Officials from the hotel, restaurant and convention industries told a state Senate panel last Thursday that they need a clear plan for how they will be allowed to reopen as the COVID-19 pandemic wanes, warning that without such a plan, many will go out of business permanently.
“We need to know … a strategy, we need to know the metrics as we move forward because we cannot, we cannot lose another summer here in the state of Illinois,” Sam Toia, president and CEO of the Illinois Restaurant Association, told the state Senate’s newly-formed Tourism and Hospitality Committee during its first virtual hearing.
The committee was set up this year by Senate President Don Harmon, D-Oak Park, because the state’s tourism industry has been among the hardest hit by the pandemic.
Currently, all regions of the state are under Phase 4 mitigations, which limits private gatherings to no more than 50 people. But Toia argued that many restaurants are capable of handling larger numbers of people safely, and he said there should be a more specific plan that would allow bars, restaurants and hotels to gradually move out of Phase 4 toward Phase 5, which is full reopening.
“We just want to know when we can go back to having conventions, having parties, private parties, figuring out when we can have some fans in stadiums. This is very, very unclear,” he said. “And we just want to get adjusted of what Phase 5 is going to look like. I don't think we can wait 12 to 18 months.”
Michael Jacobson, president and CEO of the Illinois Hotel and Lodging Association, agreed, saying that without such a plan, hotels risk losing not just another season, but another year.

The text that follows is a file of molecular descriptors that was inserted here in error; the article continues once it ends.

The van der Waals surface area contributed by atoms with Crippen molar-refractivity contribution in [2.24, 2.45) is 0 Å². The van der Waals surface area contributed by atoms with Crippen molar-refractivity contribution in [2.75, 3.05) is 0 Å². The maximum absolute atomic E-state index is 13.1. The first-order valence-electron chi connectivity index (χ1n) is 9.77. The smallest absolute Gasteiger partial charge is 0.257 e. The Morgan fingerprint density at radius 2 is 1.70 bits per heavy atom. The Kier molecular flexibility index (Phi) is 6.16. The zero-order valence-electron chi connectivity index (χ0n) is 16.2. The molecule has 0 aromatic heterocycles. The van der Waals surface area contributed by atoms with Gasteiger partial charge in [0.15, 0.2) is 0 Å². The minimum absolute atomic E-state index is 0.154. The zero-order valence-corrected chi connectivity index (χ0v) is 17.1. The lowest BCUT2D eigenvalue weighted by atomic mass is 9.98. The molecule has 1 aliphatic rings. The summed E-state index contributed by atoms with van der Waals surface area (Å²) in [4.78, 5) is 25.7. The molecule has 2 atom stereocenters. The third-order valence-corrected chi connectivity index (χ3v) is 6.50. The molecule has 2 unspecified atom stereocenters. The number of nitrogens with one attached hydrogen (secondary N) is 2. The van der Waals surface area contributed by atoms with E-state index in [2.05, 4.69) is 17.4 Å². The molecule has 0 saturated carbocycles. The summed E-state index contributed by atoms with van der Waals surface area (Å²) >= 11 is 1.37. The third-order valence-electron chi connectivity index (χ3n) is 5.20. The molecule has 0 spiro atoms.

“What our industry needs is clarity,” he said. “Meeting planners are making their plans right now for events booked this summer and beyond. … Because of how long these planners book in advance, we cannot take a day-by-day approach to these restrictions. Otherwise, we are putting months and months of future business at risk of leaving our state. And once a meeting leaves Illinois, it becomes so much harder to convince that organizer to come back to our state.”
Jacobson said the statewide average occupancy rate for hotels in Illinois in December was only 27 percent, roughly half what it was a year earlier. That compared to a nationwide average occupancy rate of 37 percent.
During a one-week period in January, he said, the occupancy rate among Chicago hotels was down 84 percent from a comparable week in 2019.
“It has become clear that we will be among the last industries to recover from this disaster. In fact, we don't anticipate a recovery to pre-pandemic levels until 2024 at the earliest,” Jacobson said. “And that is assuming that the recovery accelerates here in the next couple of months.”
Toia and Jacobson both noted that other states are adopting plans that allow for a more gradual reopening of businesses with larger and larger group limits. Both also argued that workers in those industries should be prioritized for vaccinations.
According to the “Restore Illinois” reopening plan, the state can only move into Phase 5 when “testing, tracing and treatment are widely available throughout the state. Either a vaccine is developed to prevent additional spread of COVID-19, a treatment option is readily available that ensures health care capacity is no longer a concern, or there are no new cases over a sustained period.”
Toia and Jacobson argued that with vaccines now in distribution and the spread of the disease greatly slowed, it’s time for the administration to start making more specific plans for how and when the state can transition to Phase 5. The state’s rolling seven-day case positivity rate on Thursday was 2.7 percent, the lowest it’s been since early July.
Sen. Terri Bryant, R-Murphysboro, noted that following a Senate Health Committee meeting earlier this week, Republicans sent a letter to Illinois Department of Public Health Director Dr. Ngozi Ezike asking her to specify what constitutes “widely available” and “a sustained period.”
Committee Chairwoman Sara Feigenholtz, D-Chicago, said the committee would review that letter and any response the administration provides.
“Our goal is to meet and construct a safe plan to get tourists into hotels, restaurants and our cultural institutions,” Feigenholtz said in a statement after the meeting. “There is a path to do this safely, and Illinois must look at the modeling and metrics of other states in order to kick-start a struggling industry.”